Recipient of the 1996 Outstanding Master's Thesis Award - First Place.
To go to the Graduate Student Award Recipients collection page, click here.
Open Access Thesis
This thesis attempts to review evidence supporting a positive error-reaction time correlation in category verification tasks. All reviewed models predict that categorization errors will increase when the time needed to make a membership judgement increases. This is explained either as a result of the structure of categories (e.g., as another manifestation of category fuzziness), or as a product of the category verification process (e.g., attributed in general memory models to the random nature of the retrieval process). Two specific models that attempt to explain the correlation were tested. One that assumes the correlation is the result of incomplete or inconsistent concept retrieval when subjects are under speed emphasis conditions, and other that assumes the correlation is not a psychological phenomenon, but the result of grouping data across subjects (the common data gathering procedure in the field). Results support this latter explanation of the error-reaction time correlation. It is shown that if the effect of intersubject disagreement in category membership judgements over errors is statistically controlled, the correlation significantly decreases for both categories used. The reduction in the calculated correlation is such that for one category (furniture) the magnitude of the effect is not significantly different from zero, and for the other (vehicle) it accounts for a mere 6% of the variance of categorization errors. The implications for models of category membership decisions are discussed, and a two stage model of the process that does not predict the correlation (but that can explain its rise when accumulated data is used) is suggested.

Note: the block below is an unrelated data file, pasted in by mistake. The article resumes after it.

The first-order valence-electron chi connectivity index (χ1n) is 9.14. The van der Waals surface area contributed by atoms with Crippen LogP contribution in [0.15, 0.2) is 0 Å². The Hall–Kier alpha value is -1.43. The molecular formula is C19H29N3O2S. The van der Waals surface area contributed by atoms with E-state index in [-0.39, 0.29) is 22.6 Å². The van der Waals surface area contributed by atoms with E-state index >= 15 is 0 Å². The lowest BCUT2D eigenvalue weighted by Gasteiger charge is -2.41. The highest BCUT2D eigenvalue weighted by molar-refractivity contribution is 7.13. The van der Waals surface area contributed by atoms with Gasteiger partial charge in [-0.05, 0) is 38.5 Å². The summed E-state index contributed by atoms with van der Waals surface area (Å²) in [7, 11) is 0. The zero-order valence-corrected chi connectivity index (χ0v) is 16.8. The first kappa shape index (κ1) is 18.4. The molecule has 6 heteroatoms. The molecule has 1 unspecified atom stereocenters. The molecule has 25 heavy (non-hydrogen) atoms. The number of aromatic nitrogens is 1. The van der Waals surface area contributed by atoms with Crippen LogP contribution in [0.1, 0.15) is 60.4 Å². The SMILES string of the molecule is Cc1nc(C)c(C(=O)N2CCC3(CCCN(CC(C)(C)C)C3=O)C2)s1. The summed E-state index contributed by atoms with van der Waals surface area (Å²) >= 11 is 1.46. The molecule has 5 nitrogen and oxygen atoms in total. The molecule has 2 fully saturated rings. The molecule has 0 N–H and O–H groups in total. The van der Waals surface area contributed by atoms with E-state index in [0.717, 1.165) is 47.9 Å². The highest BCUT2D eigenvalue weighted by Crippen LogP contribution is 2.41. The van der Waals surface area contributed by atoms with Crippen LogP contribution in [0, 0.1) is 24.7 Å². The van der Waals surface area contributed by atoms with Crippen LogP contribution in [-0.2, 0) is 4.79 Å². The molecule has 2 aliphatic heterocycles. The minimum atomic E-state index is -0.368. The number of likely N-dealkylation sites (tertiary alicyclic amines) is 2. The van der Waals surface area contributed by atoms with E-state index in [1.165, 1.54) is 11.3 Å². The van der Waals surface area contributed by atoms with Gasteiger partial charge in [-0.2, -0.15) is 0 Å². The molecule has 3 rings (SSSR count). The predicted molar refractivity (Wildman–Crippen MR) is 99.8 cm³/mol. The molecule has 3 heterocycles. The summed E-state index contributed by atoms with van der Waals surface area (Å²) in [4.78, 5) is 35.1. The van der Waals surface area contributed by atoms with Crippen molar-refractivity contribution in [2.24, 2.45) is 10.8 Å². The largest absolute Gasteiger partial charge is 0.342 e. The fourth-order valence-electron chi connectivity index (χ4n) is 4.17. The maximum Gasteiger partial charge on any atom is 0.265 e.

Year of Submission
Year of Award
Department of Psychology
Jack Yates, advisor
1 PDF file (v, 122 pages)
©1995 Sergio Chaigneau
Chaigneau, Sergio, "Is the error-reaction time correlation in category verification tasks evidence of fuzzy limits in categories?" (1995). Dissertations and Theses @ UNI. 684.